The perils of public-health emergencies

We all have issues that we wish Congress or our state governments would prioritize or address with the policy we “know” to be better. But marshaling emergency powers to get around deliberative democracy is corrosive and likely to make the status quo more, not less, dysfunctional. Every time politicians say “We should treat this like a public-health emergency,” the public should reflect on whether their intention is to wield power they couldn’t otherwise get. Even during an emergency, officials should not deploy their extraordinary authority in ways that the polity would reject if it had more time and knowledge. How the people are represented may be temporarily altered. The ideal of government by the people should not be.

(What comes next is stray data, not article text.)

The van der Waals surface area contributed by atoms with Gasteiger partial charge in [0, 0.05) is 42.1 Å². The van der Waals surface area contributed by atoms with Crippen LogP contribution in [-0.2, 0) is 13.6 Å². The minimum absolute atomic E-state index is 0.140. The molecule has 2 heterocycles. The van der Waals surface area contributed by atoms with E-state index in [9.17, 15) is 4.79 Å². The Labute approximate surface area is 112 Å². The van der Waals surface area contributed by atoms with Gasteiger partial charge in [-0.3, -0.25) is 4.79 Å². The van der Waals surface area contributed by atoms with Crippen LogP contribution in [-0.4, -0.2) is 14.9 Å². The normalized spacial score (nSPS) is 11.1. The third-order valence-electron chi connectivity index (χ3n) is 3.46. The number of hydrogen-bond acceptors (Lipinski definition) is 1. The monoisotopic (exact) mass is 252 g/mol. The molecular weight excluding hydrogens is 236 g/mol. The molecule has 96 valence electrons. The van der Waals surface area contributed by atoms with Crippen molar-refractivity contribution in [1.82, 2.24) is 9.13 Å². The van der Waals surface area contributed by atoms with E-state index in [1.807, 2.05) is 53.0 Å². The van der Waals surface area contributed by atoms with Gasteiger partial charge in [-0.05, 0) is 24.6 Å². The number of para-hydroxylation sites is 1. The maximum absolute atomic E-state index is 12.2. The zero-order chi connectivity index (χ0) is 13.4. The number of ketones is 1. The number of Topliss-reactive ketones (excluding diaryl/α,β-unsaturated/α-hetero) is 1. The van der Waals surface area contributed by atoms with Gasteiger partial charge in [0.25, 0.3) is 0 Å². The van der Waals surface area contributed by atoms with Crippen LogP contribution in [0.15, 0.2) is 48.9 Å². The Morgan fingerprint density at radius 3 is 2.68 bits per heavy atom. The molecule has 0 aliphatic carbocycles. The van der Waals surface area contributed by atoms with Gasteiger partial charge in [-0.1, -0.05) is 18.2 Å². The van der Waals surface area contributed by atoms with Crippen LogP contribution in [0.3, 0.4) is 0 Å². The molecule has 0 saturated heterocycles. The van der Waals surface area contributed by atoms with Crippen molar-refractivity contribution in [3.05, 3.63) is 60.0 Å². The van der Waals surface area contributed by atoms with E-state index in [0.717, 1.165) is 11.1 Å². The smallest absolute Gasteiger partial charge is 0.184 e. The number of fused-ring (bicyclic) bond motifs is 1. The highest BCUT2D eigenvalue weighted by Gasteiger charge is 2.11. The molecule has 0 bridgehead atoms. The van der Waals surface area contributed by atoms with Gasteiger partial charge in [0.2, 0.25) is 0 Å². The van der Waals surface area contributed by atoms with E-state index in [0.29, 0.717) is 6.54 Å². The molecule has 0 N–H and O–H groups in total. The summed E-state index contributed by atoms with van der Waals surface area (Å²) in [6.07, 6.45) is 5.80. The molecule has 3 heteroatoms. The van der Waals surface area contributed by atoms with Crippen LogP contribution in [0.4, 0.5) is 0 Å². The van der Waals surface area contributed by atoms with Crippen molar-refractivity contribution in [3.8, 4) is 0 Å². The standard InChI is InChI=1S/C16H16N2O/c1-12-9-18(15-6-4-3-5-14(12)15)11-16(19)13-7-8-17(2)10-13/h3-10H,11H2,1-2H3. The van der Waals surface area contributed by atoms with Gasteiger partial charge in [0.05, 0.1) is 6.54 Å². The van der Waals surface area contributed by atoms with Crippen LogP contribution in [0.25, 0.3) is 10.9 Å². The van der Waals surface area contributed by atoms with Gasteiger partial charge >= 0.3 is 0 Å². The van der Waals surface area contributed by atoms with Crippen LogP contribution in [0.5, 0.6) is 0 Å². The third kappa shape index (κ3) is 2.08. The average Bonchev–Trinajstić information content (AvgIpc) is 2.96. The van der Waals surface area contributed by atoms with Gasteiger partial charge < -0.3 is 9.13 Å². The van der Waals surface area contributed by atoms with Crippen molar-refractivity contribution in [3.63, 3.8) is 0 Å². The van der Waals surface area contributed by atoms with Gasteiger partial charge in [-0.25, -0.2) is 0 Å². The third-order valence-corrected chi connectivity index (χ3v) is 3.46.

And just as government officials shouldn’t expect to apply emergency powers except sparingly and in genuine crises, they should also recognize that those powers cannot go on forever. The longer that the coronavirus pandemic stretches on, the less the use of emergency powers to address it can be justified, because at some point legislators catch up enough to reassume responsibility.

The Delta variant may have “changed the war” against COVID-19, as the CDC famously declared, but we’re past the point where scientific expertise is the main skill set America requires. As Michael Brendan Dougherty put it in National Review, “Governors and presidents cannot set policy just by ‘following the science.’ Science has no legitimate way of assessing the public’s tolerance for certain measures and intrusions. Nor does it have the ability to weigh competing and contrary claims of political and economic liberty against public-health priorities.”

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